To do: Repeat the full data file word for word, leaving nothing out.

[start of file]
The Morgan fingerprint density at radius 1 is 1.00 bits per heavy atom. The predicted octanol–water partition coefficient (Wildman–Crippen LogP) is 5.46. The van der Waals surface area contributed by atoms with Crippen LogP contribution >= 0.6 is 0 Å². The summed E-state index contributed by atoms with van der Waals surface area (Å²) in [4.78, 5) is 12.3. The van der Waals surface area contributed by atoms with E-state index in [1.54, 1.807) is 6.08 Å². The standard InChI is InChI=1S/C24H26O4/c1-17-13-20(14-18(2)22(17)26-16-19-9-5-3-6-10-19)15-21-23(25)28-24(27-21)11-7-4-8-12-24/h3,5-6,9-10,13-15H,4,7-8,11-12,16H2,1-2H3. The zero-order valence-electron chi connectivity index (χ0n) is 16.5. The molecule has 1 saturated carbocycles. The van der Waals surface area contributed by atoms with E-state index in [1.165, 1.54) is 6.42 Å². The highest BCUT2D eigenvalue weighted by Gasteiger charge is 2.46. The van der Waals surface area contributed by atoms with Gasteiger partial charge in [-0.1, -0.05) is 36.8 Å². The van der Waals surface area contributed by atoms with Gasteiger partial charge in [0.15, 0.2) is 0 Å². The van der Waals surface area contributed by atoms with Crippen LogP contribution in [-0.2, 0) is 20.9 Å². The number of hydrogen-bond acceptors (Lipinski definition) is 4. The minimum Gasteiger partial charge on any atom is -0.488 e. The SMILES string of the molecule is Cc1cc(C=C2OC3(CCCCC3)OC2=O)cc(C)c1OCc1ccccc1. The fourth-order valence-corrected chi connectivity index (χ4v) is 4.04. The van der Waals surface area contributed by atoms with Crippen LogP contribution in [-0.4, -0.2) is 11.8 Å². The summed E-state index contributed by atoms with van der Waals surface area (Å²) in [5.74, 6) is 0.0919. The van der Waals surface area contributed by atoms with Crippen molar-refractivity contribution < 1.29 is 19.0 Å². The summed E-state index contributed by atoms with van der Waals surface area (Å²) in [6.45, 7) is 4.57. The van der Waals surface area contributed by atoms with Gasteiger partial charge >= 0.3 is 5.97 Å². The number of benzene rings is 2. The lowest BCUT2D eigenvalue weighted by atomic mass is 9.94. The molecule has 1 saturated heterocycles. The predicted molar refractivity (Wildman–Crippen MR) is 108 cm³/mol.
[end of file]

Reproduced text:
The Morgan fingerprint density at radius 1 is 1.00 bits per heavy atom. The predicted octanol–water partition coefficient (Wildman–Crippen LogP) is 5.46. The van der Waals surface area contributed by atoms with Crippen LogP contribution >= 0.6 is 0 Å². The summed E-state index contributed by atoms with van der Waals surface area (Å²) in [4.78, 5) is 12.3. The van der Waals surface area contributed by atoms with E-state index in [1.54, 1.807) is 6.08 Å². The standard InChI is InChI=1S/C24H26O4/c1-17-13-20(14-18(2)22(17)26-16-19-9-5-3-6-10-19)15-21-23(25)28-24(27-21)11-7-4-8-12-24/h3,5-6,9-10,13-15H,4,7-8,11-12,16H2,1-2H3. The zero-order valence-electron chi connectivity index (χ0n) is 16.5. The molecule has 1 saturated carbocycles. The van der Waals surface area contributed by atoms with E-state index in [1.165, 1.54) is 6.42 Å². The highest BCUT2D eigenvalue weighted by Gasteiger charge is 2.46. The van der Waals surface area contributed by atoms with Gasteiger partial charge in [-0.1, -0.05) is 36.8 Å². The van der Waals surface area contributed by atoms with Gasteiger partial charge in [0.15, 0.2) is 0 Å². The van der Waals surface area contributed by atoms with Crippen LogP contribution in [-0.2, 0) is 20.9 Å². The number of hydrogen-bond acceptors (Lipinski definition) is 4. The minimum Gasteiger partial charge on any atom is -0.488 e. The SMILES string of the molecule is Cc1cc(C=C2OC3(CCCCC3)OC2=O)cc(C)c1OCc1ccccc1. The fourth-order valence-corrected chi connectivity index (χ4v) is 4.04. The van der Waals surface area contributed by atoms with Crippen LogP contribution in [-0.4, -0.2) is 11.8 Å². The summed E-state index contributed by atoms with van der Waals surface area (Å²) in [5.74, 6) is 0.0919. The van der Waals surface area contributed by atoms with Crippen molar-refractivity contribution < 1.29 is 19.0 Å². The summed E-state index contributed by atoms with van der Waals surface area (Å²) in [6.45, 7) is 4.57. The van der Waals surface area contributed by atoms with Gasteiger partial charge >= 0.3 is 5.97 Å². The number of benzene rings is 2. The lowest BCUT2D eigenvalue weighted by atomic mass is 9.94. The molecule has 1 saturated heterocycles. The predicted molar refractivity (Wildman–Crippen MR) is 108 cm³/mol.